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How to Recycle Your Tree After the Holidays

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Posted by Duane McPherson, CMCA, PCAM® on Dec 18, 2019 9:29:00 AM

The holiday festivities are over, all of the presents have been opened, the meals have been eaten, and a once beautiful Christmas tree is wearing out its welcome. Now what? As the National Christmas Tree Association points out, if you have a real Christmas tree, it is biodegradable. The most common ways to recycle to a Christmas tree are to leave it on the curb for recycling pickup or chop it up for yard waste pickup, but there are some great alternatives.

Recycle Tree GM

Let's take a look at some options for recycling an old tree so it can be put to good use.

What Can Be Done with a Full Tree? 

Relocate the tree to the back yard. A potted Christmas tree is an ideal candidate for this option, as you can successfully replant it in the back yard under certain conditions. A cut tree, on the other hand, can still be useful as a habitat for birds and other critters. Just leave the tree in its stand, or burry it upright like you would a fencepost.

Turn your tree into mulch. Natural mulch is beneficial for gardens because it provides ground cover and keeps the soil moist. Over time it will decompose, giving the soil more nutrients.

Find a drop-off site. If you don't have a wood chipper or the yard space to keep a full Christmas tree, find out about your city's local tree drop-off sites. Depending on the drop site, your tree may be made into mulch or used for a variety of other purposes such as helping curb seashore erosion or creating fish habitats in lakes.

How Can You Recycle the Branches?

Branches can be used as ground cover. With a simple pair of shears or clippers, entire branches can be used to create ground cover for year-round plants that need a little extra warmth during the winter months.

Start a new compost pile. According to The Spruce, branches make an excellent base for any new compost pile. The space created between the ground and the compost items allows for better airflow, which is essential for the composting process. Eventually, the branches will break down with the rest of the pile.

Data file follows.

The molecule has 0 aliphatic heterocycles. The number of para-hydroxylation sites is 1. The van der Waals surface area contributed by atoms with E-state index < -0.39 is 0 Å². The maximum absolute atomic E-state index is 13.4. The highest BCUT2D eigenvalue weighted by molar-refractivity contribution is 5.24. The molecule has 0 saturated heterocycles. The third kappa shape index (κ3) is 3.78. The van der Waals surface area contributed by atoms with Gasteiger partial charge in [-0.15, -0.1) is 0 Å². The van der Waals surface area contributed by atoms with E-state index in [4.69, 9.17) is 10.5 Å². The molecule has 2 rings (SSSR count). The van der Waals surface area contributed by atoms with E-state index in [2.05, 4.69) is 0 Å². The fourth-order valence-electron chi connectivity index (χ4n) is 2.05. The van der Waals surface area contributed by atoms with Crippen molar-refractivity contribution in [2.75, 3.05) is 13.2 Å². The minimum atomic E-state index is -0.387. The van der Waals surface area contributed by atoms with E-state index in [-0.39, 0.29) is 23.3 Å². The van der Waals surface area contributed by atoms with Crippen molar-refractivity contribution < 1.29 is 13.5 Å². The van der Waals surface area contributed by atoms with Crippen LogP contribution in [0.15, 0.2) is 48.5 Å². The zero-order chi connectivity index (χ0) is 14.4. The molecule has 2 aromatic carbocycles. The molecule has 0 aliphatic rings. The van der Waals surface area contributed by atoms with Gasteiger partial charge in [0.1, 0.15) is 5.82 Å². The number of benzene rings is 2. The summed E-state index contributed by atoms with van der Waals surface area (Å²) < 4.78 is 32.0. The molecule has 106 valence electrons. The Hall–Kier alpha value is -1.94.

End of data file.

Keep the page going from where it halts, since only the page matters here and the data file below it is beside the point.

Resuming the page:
Pine needles can be used as mulch. Even if you don't have a wood chipper, trimming the branches or simple shaking off the dead pine needles can create a bit of mulching for your garden.

Branches can be used as a trellis. Some vines, such as pea plants, need surfaces to crawl up for best growth. Tree branches can be stuck into the ground and bound together in a criss-cross pattern to create a trellis for vines.

What Are Some Uses for the Trunk?

Use the trunk as garden edging. Keep the tree trunk entirely intact, cut in half down the length, or cut it into smaller stumps to make a rustic barrier around your garden.

Make coasters and stepping stones. Popular Mechanics suggests that if you cut the tree trunk into small disks, the narrow portions of the trunk can be made into coasters, while the wider portions can be made into stepping stones for a garden walkway. Be sure to dry, sand, and seal the wood slices so they don't leak sap.

Tree trunks can also be cut down for firewood. If you live in a rural area where it is safe to do so, adding an entire tree to a bonfire is a beautiful sight and smells delightful. If not, simply cut the trunk into small logs for your fireplace.

How About Trying Something Artistic?

Make an assortment of crafts. If the pine needles are still green, there are a lot of options for some crafty uses. Martha Stewart shares some interesting tutorials on how to create wreaths, garland, and even little reindeer figures, all with recycled branches.

Practice wood carving or wood burning. Pine is an excellent wood for using for woodcrafts, just cut the trunk into smaller portions, or keep it whole for a larger wood sculpture.

As part of the services offered at RealManage, we are dedicated to helping HOA's and Condominium Associations go green in economical and viable ways. Contact us today if you would like to learn more about what we can do for your community.

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Duane McPherson, CMCA, PCAM®

Duane McPherson, CMCA, PCAM®

Over 30 years experience in property and community association management Professional Community Association Manager through the Community Association Institute (CAI) Former GM/CEO of a large-scale association: mixed-use commercial, residential and recreational Contributor to National industry experience